Students now have even more of an opportunity to interact with the Nasher Museum with the introduction of a Museum Theory and Practice concentration for the Art History major.

The concentration offers students interested in pursuing a career in museum studies an opportunity to get more experience in working in museums. It was initially proposed as a certificate, but was only approved as a concentration this January due to the fact that the concentration is primarily focused in the art history department and is not interdisciplinary.

“Students will be able to get a major, but they will be able as part of their coursework to take a core group of classes that will give them more experience in the concerns around museums and maybe explore the possibility of a museum career in the future,” said Marianne Wardle, Andrew W. Mellon curator of academic programs at the Nasher.

Although the Nasher is involved in the academic life of Duke through Bass Connections and class visits, the concentration will be the first curriculum-based program created by the museum.

Wardle initially proposed the idea of a museum studies certificate five years ago. At this time, only one course was available in the field of museum studies, and this course was only available to seniors and graduate students.

“A lot of students didn’t know how to explore the idea of a museum as a career, and they weren’t really sure how to figure that out,” Wardle said.

When Sarah Schroth became director of the Nasher in 2013, she took interest in Wardle’s suggestion, and the two began speaking to the Art, Art History Visual Studies Department. With the help of Director of Undergraduate Studies Neil F. McWilliam, they came up with requirements for the concentration.

The concentration involves the creation of three new courses, all operating out of the Nasher.

Museum Theory and Practice will be co-taught by Wardle and Schroth. The class will focus on an introduction to museum theory and provides basic information for students who may not have had any previous exposure to museum studies. The course is based off of the museum studies course that had been previously only available to seniors and graduate students.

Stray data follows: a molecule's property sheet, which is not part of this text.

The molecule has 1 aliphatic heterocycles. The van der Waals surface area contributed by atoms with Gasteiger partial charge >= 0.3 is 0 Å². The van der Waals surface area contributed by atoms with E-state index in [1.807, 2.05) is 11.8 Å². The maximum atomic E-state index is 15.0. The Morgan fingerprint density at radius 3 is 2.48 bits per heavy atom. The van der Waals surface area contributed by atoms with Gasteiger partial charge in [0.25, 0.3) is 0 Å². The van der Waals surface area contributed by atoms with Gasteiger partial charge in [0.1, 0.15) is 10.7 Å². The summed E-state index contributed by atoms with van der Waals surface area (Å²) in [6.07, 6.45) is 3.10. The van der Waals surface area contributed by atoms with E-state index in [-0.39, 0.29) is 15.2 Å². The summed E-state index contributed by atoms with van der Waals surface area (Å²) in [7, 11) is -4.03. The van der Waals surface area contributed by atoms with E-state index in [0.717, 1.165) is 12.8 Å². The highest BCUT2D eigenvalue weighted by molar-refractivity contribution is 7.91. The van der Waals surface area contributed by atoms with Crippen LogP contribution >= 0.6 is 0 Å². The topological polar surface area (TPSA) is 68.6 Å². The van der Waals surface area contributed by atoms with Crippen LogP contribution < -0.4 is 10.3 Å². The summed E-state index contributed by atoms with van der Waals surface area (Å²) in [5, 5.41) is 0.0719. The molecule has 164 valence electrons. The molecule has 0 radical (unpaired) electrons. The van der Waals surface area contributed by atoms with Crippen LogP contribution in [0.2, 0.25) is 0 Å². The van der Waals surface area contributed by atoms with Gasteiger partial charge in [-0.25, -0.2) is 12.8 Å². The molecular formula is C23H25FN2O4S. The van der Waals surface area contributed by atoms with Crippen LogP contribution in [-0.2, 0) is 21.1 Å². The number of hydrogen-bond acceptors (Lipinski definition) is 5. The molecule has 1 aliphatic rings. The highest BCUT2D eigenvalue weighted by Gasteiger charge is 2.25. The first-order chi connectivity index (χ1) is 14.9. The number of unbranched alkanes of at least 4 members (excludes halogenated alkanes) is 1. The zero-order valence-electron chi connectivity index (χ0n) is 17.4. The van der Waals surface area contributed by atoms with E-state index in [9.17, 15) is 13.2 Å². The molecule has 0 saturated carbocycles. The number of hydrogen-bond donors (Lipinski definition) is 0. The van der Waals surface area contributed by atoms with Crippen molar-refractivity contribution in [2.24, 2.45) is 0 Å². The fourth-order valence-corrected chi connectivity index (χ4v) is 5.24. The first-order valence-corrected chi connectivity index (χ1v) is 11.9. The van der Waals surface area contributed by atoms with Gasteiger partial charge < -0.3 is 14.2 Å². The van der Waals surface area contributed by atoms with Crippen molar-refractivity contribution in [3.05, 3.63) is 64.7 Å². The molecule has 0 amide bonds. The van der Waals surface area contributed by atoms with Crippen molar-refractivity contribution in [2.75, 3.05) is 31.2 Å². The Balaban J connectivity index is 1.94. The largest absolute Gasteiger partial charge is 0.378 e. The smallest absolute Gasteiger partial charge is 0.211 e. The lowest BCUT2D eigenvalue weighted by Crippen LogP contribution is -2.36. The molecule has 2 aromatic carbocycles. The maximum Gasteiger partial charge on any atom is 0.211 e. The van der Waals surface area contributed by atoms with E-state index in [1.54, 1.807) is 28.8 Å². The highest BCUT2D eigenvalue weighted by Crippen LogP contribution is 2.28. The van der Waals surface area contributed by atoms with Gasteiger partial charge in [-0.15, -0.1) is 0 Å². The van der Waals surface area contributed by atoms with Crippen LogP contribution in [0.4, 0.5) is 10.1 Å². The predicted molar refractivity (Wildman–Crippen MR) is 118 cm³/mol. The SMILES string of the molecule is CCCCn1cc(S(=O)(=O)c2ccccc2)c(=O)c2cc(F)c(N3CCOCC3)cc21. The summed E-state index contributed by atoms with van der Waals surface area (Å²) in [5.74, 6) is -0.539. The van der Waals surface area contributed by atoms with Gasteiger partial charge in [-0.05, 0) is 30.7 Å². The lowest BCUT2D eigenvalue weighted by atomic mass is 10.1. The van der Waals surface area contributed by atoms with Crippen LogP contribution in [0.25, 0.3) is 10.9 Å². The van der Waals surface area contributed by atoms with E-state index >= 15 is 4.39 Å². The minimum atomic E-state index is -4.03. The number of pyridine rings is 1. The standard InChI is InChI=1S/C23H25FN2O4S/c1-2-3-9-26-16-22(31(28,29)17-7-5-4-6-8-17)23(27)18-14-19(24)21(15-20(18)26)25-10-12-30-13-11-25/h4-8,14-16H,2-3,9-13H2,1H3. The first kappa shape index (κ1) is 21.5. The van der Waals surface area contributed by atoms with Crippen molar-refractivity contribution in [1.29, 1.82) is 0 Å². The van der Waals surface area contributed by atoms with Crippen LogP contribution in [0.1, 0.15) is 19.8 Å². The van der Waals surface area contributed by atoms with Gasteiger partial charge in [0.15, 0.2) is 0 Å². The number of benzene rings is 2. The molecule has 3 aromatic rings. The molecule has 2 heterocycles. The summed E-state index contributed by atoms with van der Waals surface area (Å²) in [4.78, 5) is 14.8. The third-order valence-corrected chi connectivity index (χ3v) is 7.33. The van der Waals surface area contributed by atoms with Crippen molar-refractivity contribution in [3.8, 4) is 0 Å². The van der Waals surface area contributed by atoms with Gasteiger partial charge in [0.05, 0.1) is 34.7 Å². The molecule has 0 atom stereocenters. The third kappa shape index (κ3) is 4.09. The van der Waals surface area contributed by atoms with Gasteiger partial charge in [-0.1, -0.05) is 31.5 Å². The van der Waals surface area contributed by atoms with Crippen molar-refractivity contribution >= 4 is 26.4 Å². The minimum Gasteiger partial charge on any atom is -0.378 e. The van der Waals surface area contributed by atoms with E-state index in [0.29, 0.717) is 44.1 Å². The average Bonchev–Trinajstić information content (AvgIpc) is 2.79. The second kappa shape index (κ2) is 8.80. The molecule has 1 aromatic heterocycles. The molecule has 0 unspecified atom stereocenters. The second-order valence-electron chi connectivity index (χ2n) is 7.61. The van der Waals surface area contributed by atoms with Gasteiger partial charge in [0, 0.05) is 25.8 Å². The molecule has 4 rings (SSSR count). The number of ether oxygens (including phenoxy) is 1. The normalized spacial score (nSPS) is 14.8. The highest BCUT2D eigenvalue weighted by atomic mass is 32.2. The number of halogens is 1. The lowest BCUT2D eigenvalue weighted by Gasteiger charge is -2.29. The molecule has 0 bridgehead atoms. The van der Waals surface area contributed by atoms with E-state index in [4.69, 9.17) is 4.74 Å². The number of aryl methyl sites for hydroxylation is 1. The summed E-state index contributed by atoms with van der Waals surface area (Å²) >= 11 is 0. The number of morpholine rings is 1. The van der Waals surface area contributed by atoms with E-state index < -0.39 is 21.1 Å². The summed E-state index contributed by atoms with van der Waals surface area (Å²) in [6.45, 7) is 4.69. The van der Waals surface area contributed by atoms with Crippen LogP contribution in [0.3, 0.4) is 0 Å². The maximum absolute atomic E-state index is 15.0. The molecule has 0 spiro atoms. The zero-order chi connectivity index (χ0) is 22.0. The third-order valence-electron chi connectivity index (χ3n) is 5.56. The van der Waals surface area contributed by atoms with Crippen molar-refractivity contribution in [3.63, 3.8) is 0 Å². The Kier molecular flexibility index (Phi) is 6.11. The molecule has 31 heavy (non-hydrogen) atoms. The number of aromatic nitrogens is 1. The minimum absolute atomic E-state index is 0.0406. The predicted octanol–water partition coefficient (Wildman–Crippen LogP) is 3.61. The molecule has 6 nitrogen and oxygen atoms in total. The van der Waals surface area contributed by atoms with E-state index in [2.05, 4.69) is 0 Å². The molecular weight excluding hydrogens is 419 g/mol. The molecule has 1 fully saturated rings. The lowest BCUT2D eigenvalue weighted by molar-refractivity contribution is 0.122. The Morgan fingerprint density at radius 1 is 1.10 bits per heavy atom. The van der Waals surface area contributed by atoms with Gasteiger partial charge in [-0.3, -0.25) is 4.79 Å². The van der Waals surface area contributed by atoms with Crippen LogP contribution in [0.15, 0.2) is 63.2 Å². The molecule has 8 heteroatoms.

The Museum Object will be taught by Wardle and will focus on objects being shown at museums and how to make these objects, which are three-dimensional but hidden behind glass cases, accessible to museum visitors.

“I have found that here at Duke, students learn to analyze text and manage historical sources really really well, but they don’t think of material objects as primary sources quite as frequently,” Wardle said. “This can give them a chance to really think through all kinds of angles of an object.”

Students will also get practical experience with object maintenance, working on condition reports and talking to registrars and conservators about the objects.

The History and Theory of Curatorial Practice, taught by Marshall Price, Nancy Hanks curator of modern and contemporary art, will focus on the history of exhibition-making. The seminar will provide students with an introduction to curatorial practice and theory and study local exhibitions at the Nasher and at other museums in the Triangle. It will focus on contemporary art and look at the curatorial discipline has evolved in the last few years.

A course entitled Curatorial Practicum will also be available, in which students will be able to collectively curate their own small exhibit to display at the Nasher.

Two internship courses through the Nasher are also available, where students can work in a department at the Nasher and assist in activities ranging from research to writing labels for art to database work.

Students must take four courses for their concentration, including Museum Internship 1 and either Museum Theory and Practice or the Museum Object. The new courses are all being released over the next two years, meaning that the Class of 2018 will be the first class able to graduate with the concentration.

Students pursuing the concentration are advised by Wardle in addition to a separate advisor for the art history major. Students will meet with Wardle when they declare their concentration, after they complete their first internship and after they have completed the program, at which time they can receive career advice.

Though the Nasher is an art museum, the skills students learn when pursuing a museum studies concentration are applicable in other areas of the arts, including non-profit work and work at other kinds of museums.

“I’m really hoping that other students in allied fields will take the classes because there are a lot of jobs that all kinds of museums have, and it doesn’t really matter if it’s an art museum or a history museum or a science museum,” Wardle said.

Students interested in the business or logistical side of running a museum or in non-profit art work will also be exposed to learning basic skills that could help in these fields, like raising funds or communicating effectively.

The concentration will expose students to certain jobs available at all museums, like curators and registrars, and teach students important skills like how to raise money and communicate effectively.

“It’s really wonderful to be able to offer a sort of introduction to the museum field for undergraduates,” Price said. “It’s something that a lot of people aren’t aware of or just aren’t knowledgeable about.”